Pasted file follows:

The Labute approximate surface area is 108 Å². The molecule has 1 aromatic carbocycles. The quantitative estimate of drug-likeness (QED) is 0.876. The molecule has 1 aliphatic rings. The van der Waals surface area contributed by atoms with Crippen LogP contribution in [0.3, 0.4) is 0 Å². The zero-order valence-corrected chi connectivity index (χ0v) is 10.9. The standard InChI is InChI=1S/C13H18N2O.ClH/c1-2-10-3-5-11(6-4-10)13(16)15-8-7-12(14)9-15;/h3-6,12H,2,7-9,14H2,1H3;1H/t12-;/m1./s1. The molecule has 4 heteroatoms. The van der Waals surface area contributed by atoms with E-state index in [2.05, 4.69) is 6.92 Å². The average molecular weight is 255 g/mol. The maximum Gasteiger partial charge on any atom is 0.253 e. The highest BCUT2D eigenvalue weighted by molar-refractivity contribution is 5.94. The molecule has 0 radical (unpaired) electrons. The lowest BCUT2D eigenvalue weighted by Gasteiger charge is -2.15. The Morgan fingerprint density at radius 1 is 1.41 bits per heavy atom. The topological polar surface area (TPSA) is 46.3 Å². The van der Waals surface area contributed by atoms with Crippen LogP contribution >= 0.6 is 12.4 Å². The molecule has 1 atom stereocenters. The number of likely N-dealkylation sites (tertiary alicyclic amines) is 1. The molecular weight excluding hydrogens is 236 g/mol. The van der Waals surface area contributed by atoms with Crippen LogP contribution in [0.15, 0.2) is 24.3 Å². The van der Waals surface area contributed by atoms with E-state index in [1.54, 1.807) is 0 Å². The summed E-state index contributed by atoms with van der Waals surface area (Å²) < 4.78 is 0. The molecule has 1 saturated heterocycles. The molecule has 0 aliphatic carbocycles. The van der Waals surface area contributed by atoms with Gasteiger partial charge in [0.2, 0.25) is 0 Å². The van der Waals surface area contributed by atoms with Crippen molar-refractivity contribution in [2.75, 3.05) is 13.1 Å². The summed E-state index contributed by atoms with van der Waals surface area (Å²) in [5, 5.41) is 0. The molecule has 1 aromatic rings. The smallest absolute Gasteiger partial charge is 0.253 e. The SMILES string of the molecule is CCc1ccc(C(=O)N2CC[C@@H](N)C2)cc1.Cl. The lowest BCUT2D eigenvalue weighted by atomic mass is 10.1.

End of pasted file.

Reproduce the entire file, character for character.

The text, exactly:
The Labute approximate surface area is 108 Å². The molecule has 1 aromatic carbocycles. The quantitative estimate of drug-likeness (QED) is 0.876. The molecule has 1 aliphatic rings. The van der Waals surface area contributed by atoms with Crippen LogP contribution in [0.3, 0.4) is 0 Å². The zero-order valence-corrected chi connectivity index (χ0v) is 10.9. The standard InChI is InChI=1S/C13H18N2O.ClH/c1-2-10-3-5-11(6-4-10)13(16)15-8-7-12(14)9-15;/h3-6,12H,2,7-9,14H2,1H3;1H/t12-;/m1./s1. The molecule has 4 heteroatoms. The van der Waals surface area contributed by atoms with E-state index in [2.05, 4.69) is 6.92 Å². The average molecular weight is 255 g/mol. The maximum Gasteiger partial charge on any atom is 0.253 e. The highest BCUT2D eigenvalue weighted by molar-refractivity contribution is 5.94. The molecule has 0 radical (unpaired) electrons. The lowest BCUT2D eigenvalue weighted by Gasteiger charge is -2.15. The Morgan fingerprint density at radius 1 is 1.41 bits per heavy atom. The topological polar surface area (TPSA) is 46.3 Å². The van der Waals surface area contributed by atoms with Crippen LogP contribution >= 0.6 is 12.4 Å². The molecule has 1 atom stereocenters. The number of likely N-dealkylation sites (tertiary alicyclic amines) is 1. The molecular weight excluding hydrogens is 236 g/mol. The van der Waals surface area contributed by atoms with Crippen LogP contribution in [0.15, 0.2) is 24.3 Å². The van der Waals surface area contributed by atoms with E-state index in [1.54, 1.807) is 0 Å². The summed E-state index contributed by atoms with van der Waals surface area (Å²) < 4.78 is 0. The molecule has 1 saturated heterocycles. The molecule has 0 aliphatic carbocycles. The van der Waals surface area contributed by atoms with Gasteiger partial charge in [0.2, 0.25) is 0 Å². The van der Waals surface area contributed by atoms with Crippen molar-refractivity contribution in [2.75, 3.05) is 13.1 Å². The summed E-state index contributed by atoms with van der Waals surface area (Å²) in [5, 5.41) is 0. The molecule has 1 aromatic rings. The smallest absolute Gasteiger partial charge is 0.253 e. The SMILES string of the molecule is CCc1ccc(C(=O)N2CC[C@@H](N)C2)cc1.Cl. The lowest BCUT2D eigenvalue weighted by atomic mass is 10.1.